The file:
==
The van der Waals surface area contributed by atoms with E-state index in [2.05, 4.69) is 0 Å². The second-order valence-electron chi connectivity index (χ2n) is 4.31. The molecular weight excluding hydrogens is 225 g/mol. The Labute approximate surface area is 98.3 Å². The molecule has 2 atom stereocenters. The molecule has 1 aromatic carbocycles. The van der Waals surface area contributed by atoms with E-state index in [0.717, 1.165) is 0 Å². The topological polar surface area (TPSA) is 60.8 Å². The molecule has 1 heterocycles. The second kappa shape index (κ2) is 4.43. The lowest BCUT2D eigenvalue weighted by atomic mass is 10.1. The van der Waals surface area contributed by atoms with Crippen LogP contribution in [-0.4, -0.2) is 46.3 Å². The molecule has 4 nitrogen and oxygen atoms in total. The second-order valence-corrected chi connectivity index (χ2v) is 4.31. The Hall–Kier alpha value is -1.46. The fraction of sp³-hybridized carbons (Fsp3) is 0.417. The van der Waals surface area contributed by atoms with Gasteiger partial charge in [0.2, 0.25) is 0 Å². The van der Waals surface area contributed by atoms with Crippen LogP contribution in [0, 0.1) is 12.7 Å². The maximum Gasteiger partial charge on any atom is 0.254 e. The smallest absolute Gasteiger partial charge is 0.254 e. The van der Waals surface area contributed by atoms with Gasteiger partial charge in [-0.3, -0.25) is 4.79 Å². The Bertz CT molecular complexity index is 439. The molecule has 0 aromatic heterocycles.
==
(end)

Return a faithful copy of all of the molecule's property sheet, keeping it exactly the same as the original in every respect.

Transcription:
The van der Waals surface area contributed by atoms with E-state index in [2.05, 4.69) is 0 Å². The second-order valence-electron chi connectivity index (χ2n) is 4.31. The molecular weight excluding hydrogens is 225 g/mol. The Labute approximate surface area is 98.3 Å². The molecule has 2 atom stereocenters. The molecule has 1 aromatic carbocycles. The van der Waals surface area contributed by atoms with E-state index in [0.717, 1.165) is 0 Å². The topological polar surface area (TPSA) is 60.8 Å². The molecule has 1 heterocycles. The second kappa shape index (κ2) is 4.43. The lowest BCUT2D eigenvalue weighted by atomic mass is 10.1. The van der Waals surface area contributed by atoms with Crippen LogP contribution in [-0.4, -0.2) is 46.3 Å². The molecule has 4 nitrogen and oxygen atoms in total. The second-order valence-corrected chi connectivity index (χ2v) is 4.31. The Hall–Kier alpha value is -1.46. The fraction of sp³-hybridized carbons (Fsp3) is 0.417. The van der Waals surface area contributed by atoms with Gasteiger partial charge in [0.2, 0.25) is 0 Å². The van der Waals surface area contributed by atoms with Crippen LogP contribution in [0, 0.1) is 12.7 Å². The maximum Gasteiger partial charge on any atom is 0.254 e. The smallest absolute Gasteiger partial charge is 0.254 e. The van der Waals surface area contributed by atoms with Gasteiger partial charge in [-0.3, -0.25) is 4.79 Å². The Bertz CT molecular complexity index is 439. The molecule has 0 aromatic heterocycles.